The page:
The ABIM Foundation and the American Society for Radiation Oncology (ASTRO) have just released recommendations for five procedures that should be discussed in depth between doctors and patients before being prescribed. As part of the ABIM Foundation's "Choosing Wisely" campaign and concurrent with the 55th annual meeting of ASTRO in Atlanta, Georgia, the authors of this release seek to guide clinicians and patients in choosing treatments wisely. Questioning prescribed treatments is part of that wise decision-making process.
Richard Brown, MD, who heads the ABIM Foundation, lauded ASTRO for its effort: "ASTRO has shown tremendous leadership by releasing its list of tests and procedures they say are commonly done in radiation oncology, but aren't always necessary." Michael Steinberg, MD, ASTRO chairman of the board, added, "We are committed to assuring that treatment options align with individual patient needs and patient expectations and that our patients have the information they need to make wise healthcare decisions." Interested parties are welcome to listen to the briefing by Dr. Steinberg and Daniel Wolfson, EVP and COO of the ABIM Foundation, here.
The five recommendations from ASTRO all start with "Don't initiate" or "Don't routinely use / recommend." The first recommendation, "Don't initiate whole-breast radiotherapy as part of breast conservation therapy in women aged 50 and older with early-stage invasive breast cancer without considering shorter treatment schedules." The authors elaborate, explaining that although most studies focus on patients receiving five to six weeks of therapy, plus one or two weeks of "boost" therapy, "Recent studies [...] have demonstrated equivalent tumor control and cosmetic outcome in specific patient populations with shorter courses of therapy (approximately four weeks)."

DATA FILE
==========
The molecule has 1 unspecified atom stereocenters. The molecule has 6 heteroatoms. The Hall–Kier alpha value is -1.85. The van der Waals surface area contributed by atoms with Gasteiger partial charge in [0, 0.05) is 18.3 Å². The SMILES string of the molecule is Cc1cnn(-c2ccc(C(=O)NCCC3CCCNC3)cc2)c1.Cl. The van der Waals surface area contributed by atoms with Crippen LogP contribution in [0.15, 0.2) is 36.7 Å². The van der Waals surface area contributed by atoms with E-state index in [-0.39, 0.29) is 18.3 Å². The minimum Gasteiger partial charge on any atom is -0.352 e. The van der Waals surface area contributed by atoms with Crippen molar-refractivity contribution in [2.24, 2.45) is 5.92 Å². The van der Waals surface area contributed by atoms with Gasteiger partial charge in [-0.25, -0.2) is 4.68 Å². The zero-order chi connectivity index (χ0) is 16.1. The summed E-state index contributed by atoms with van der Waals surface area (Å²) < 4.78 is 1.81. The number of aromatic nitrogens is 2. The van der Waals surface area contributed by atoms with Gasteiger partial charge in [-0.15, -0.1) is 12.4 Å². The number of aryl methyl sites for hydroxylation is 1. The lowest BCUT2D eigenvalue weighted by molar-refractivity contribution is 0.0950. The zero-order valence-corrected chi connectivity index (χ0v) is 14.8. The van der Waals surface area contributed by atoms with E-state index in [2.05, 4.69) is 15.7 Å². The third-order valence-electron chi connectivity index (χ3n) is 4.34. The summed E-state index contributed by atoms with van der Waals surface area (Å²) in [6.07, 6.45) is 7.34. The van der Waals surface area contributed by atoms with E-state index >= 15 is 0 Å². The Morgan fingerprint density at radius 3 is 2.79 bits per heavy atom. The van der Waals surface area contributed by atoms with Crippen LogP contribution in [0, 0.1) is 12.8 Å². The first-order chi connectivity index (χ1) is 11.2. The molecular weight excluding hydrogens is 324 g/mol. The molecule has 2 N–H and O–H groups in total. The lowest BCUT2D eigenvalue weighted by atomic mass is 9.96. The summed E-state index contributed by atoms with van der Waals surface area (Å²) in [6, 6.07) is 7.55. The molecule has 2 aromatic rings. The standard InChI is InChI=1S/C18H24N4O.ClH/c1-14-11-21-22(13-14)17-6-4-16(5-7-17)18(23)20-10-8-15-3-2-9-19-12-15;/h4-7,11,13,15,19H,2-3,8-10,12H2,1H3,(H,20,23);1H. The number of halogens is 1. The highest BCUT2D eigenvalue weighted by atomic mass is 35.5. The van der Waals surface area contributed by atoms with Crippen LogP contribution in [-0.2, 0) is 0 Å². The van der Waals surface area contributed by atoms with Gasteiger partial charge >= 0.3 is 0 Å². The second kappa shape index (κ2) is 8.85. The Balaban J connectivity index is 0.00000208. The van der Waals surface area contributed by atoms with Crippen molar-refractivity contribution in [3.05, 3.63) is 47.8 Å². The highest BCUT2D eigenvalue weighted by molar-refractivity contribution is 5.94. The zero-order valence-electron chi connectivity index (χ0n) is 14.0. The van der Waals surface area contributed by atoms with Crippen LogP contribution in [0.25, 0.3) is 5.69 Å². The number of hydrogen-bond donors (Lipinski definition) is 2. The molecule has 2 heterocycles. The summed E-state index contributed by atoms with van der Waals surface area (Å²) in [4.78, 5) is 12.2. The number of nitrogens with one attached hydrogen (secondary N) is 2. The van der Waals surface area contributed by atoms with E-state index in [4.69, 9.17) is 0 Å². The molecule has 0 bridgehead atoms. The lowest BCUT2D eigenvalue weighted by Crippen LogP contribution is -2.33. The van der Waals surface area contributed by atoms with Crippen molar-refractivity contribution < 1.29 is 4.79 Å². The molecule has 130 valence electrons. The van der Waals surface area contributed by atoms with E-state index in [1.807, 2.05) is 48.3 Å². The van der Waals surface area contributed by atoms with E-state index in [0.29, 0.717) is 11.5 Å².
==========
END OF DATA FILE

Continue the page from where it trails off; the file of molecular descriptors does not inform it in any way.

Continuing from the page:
The next scheduled release of Choosing Wisely guidelines is scheduled for September 26, 2013, from the American Association of Clinical Toxicology and the American College of Medical Toxicology.